Democracy & Anti-Terror Legislations: A Comparative Look at India & USA

  • Adarsh Pandey,
  • Akash Dixit,
  • Aditi Jaiswal and Akash Joseph
  • Show Author Details
  • Adarsh Pandey

    LL.M. (Constitution & Criminal Laws) student at National Law University, Delhi, India.

  • Akash Dixit

    LL.M. (Business Laws) student at National Law University, Delhi, India.

  • Aditi Jaiswal

    LL.M. (Business Laws) student at National Law University, Delhi, India.

  • Akash Joseph

    LL.M. (Business Laws) student at National Law University, Delhi, India.

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When we give a cursory look at India and US to study their anti-terror legislations, the first thing that comes to our mind is that they both share the external and internal threats of terrorism, for which they needed to enact certain legislations to combat it. This necessitates the respective government to give its law enforcement officials the necessary tools to respond to these threats, find terrorists, and prevent future attacks. If we move a step further in our study, we find that they also share the commitments to a democratic form of government where core constitutional values like freedom of speech, civil and political liberties, and human rights are cherished. However, this isn’t an unbridled freedom, the security interest will come in play to an extent to justify the curtailment of the freedoms in certain cases but a balance will always be strived to be maintained by the legislators between protections of these rights and national security interest. The political, historical, and cultural landscape and reality of each country do shapes what laws are made and how they are implemented yet the societal impact of these laws is different because of the role both countries assign to its courts as Sentinel Qui Vive for their response to the call of constitutional conscience. Irrespective of these differences and a different political consideration for which they are being used, a comparison between the two democracies can be drawn which will help us to come at a better understanding of the ways in which the two important concerns can be tackled i.e. National security interest and Constitutional rights. A comparative study of anti-terror legislation of these two states would help us to plug in loop holes of anti-terror legislation and adequately vary the scope and ambit of such legislations.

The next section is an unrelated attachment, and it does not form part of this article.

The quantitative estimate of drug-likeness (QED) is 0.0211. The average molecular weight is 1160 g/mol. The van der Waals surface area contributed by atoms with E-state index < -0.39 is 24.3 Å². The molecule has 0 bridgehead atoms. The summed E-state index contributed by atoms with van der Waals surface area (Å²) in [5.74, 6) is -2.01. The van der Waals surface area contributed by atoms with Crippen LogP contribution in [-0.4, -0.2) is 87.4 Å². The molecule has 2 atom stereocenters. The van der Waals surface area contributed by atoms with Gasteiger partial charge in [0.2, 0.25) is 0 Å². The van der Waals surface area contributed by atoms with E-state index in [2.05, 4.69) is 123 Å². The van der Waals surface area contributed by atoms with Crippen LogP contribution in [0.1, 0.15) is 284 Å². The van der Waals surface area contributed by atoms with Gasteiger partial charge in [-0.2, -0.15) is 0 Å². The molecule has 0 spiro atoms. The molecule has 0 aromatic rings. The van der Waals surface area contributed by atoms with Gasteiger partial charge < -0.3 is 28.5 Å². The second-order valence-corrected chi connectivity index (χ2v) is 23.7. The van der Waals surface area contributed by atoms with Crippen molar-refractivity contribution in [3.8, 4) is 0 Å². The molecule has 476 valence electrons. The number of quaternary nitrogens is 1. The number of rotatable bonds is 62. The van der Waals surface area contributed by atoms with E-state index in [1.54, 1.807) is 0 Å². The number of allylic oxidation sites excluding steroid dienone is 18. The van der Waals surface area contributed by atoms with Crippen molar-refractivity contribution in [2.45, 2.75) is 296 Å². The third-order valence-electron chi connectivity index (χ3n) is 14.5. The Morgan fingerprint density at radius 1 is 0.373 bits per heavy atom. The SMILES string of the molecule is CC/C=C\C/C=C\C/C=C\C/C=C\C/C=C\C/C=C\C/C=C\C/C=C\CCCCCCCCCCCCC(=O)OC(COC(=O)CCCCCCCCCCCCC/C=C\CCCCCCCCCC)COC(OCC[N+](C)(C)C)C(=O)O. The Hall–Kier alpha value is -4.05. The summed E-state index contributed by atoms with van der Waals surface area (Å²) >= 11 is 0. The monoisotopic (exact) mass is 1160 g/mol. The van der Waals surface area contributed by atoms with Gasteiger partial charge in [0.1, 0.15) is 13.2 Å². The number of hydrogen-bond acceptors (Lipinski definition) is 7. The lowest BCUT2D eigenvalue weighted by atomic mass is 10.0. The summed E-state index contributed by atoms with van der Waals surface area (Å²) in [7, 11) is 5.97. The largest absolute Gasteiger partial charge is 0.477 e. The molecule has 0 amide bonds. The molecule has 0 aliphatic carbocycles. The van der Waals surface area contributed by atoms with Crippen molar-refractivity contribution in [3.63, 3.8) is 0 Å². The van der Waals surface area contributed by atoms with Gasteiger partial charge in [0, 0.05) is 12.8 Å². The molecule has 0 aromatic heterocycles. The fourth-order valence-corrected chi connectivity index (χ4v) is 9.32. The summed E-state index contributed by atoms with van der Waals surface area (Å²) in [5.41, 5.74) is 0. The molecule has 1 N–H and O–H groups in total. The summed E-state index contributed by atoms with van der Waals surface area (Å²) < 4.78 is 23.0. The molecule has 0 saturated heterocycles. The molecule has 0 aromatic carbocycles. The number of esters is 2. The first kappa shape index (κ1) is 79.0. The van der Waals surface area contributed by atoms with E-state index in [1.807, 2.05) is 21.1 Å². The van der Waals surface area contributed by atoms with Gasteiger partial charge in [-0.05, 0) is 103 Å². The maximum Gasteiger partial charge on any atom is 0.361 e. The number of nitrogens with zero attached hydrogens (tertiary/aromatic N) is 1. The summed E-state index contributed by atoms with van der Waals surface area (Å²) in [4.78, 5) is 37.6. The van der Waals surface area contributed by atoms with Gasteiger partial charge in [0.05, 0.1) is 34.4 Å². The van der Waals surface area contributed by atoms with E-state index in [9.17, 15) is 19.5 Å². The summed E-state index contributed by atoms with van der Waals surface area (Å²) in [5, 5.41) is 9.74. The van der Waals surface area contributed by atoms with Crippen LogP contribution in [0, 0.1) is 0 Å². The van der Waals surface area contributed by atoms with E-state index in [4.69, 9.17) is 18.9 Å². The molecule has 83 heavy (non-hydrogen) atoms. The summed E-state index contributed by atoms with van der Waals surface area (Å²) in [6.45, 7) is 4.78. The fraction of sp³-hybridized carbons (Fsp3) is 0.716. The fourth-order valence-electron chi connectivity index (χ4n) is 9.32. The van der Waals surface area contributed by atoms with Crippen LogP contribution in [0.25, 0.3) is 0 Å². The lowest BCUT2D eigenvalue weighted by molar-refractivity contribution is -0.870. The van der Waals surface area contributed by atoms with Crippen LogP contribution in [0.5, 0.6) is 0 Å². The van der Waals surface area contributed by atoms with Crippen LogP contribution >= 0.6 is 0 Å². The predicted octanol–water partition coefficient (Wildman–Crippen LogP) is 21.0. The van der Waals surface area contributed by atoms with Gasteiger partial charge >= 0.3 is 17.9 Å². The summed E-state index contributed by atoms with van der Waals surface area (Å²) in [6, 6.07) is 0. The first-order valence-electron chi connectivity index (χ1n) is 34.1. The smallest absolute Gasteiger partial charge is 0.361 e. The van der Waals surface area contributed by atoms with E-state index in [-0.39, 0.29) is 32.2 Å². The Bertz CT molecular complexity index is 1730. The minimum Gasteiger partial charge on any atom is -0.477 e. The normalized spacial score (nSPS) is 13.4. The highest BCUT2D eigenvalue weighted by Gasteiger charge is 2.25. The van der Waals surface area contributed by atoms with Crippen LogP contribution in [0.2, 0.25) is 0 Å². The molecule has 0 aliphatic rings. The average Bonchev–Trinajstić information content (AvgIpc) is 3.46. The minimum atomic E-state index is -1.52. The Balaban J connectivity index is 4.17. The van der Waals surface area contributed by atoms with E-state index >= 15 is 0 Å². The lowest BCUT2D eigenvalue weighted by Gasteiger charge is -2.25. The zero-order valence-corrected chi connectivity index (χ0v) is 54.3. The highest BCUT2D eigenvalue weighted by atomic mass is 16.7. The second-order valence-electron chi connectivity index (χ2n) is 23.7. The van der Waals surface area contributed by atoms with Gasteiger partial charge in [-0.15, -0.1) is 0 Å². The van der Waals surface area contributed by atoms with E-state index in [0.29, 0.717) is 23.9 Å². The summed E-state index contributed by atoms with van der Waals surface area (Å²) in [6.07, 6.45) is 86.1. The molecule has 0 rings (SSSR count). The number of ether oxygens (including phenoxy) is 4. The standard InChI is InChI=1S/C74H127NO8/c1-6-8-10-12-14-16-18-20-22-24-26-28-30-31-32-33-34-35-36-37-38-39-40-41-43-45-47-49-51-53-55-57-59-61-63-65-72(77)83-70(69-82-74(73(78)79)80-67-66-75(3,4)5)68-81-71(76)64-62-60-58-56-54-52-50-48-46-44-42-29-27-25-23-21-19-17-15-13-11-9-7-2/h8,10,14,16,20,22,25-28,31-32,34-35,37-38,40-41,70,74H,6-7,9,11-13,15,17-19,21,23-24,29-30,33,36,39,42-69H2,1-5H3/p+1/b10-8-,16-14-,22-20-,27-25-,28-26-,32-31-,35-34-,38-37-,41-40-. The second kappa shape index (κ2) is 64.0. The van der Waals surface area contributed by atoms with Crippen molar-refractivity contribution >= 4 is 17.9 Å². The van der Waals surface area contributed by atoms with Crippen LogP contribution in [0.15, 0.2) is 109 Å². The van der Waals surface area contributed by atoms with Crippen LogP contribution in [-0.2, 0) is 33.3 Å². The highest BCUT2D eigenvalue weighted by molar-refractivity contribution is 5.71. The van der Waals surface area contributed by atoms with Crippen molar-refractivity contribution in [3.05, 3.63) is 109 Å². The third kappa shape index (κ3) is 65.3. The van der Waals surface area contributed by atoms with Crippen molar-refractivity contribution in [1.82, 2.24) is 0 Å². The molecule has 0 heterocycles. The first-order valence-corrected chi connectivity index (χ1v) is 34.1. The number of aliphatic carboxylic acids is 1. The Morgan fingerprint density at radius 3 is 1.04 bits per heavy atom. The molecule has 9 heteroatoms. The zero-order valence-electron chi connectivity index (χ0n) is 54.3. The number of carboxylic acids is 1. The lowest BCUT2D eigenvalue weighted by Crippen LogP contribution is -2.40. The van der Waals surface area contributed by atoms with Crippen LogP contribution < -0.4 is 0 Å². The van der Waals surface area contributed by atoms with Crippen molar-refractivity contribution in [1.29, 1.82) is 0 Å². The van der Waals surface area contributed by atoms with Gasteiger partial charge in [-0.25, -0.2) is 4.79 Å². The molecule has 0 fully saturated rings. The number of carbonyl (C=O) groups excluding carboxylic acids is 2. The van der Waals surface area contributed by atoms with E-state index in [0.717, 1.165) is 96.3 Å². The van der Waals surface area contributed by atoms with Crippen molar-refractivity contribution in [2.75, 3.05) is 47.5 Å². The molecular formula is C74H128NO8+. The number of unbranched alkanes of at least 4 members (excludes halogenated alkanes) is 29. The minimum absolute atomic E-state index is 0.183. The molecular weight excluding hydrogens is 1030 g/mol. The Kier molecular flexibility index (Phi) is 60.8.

Research Paper


International Journal of Legal Science and Innovation, Volume 3, Issue 6, Page 410 - 430


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